|Thu May 14 2009 22:15:57|
eBay Revises Fakes Policy: Return, not Destroy
By: Ina Steiner
eBay has revised a controversial new policy that required buyers to destroy items they believed were non-authentic. As reported in AuctionBytes Newsflash on Wednesday, the new eBay Purchase Protection Policy stated that: "When buyers file a claim alleging that the item is not authentic, we require the buyer to destroy the item. Once a buyer confirms destruction of the item, we will reimburse the buyer or provide an eBay coupon."
Late today, eBay came out with an announcement that it is now requiring that sellers give assurances to buyers concerned about authenticity, and, if they are still not satisfied, buyers must return the items to the sellers. However, the seller may not relist that item on any eBay site, and it appears the seller may also get a strike on their record. And there are still some circumstances in which eBay would require the buyer to destroy an item.
eBay has been researching answers to my questions about the Purchase Protection Policy I sent early this week, including whether the original provision applied to all sellers, and whether there were cases where eBay would instruct a buyer to destroy an item without having it authenticated.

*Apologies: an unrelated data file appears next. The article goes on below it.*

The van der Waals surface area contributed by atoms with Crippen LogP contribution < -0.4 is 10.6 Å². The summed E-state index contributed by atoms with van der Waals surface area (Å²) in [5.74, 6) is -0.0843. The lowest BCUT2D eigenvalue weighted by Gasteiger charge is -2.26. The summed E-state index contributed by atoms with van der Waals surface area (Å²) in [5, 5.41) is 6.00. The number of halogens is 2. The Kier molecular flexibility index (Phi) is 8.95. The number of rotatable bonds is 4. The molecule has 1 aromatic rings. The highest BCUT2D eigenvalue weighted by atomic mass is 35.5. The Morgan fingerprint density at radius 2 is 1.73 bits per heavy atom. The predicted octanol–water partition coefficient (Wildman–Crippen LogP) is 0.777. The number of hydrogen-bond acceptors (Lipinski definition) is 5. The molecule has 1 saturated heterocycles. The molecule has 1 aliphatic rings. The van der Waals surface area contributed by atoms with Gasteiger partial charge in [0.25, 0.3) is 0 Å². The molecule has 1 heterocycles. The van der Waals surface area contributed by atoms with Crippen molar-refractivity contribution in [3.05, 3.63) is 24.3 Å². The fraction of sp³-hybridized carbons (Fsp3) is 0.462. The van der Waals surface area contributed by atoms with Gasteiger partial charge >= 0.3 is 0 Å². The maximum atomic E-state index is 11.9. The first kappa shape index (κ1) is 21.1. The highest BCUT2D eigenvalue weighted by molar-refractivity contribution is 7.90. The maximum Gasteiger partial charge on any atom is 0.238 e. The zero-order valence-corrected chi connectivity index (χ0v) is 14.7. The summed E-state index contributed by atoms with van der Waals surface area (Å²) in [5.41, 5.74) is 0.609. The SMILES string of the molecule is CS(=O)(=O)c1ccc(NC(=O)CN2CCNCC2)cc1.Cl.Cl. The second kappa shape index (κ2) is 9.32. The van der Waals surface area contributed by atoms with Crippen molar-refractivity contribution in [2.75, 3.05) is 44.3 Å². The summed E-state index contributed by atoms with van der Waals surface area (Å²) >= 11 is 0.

This evening, after eBay announced the revisions on the Announcement Board, eBay spokesperson John Pluhowski told me, "Ina, you raised questions, and we looked at them very seriously, and realized, I think, after examining the policy very closely, that revisions were in order to ensure that the policy was, in effect, providing an equitable solution to protecting our sellers - to protecting sellers and buyers."
I'm waiting to hear back on several follow-up questions, including under what circumstances eBay would request the destruction of the item by an authorized third party, and who that third party is;
And whether a dispute over authentication would mean the seller gets a strike - In the Announcement Board post, it says, "Covered claims that meet the conditions and are not excluded will count as a violation by the seller of our prohibited and infringing items policy."
Why did eBay come out with the original policy in the first place? I heard from sellers there was "quite a stink" raised after our article exposed the policy, particularly by those selling on consignment who could ill afford to have authentic items that did not belong to them destroyed! I think eBay heard loud and clear that the "destroy policy" was untenable and would force some sellers off the site.
I will be publishing more on this policy as information becomes available.
Revised User Agreement
eBay's New Policy Instructs Buyers to Destroy Fakes - AuctionBytes Newsflash, May 13, 2009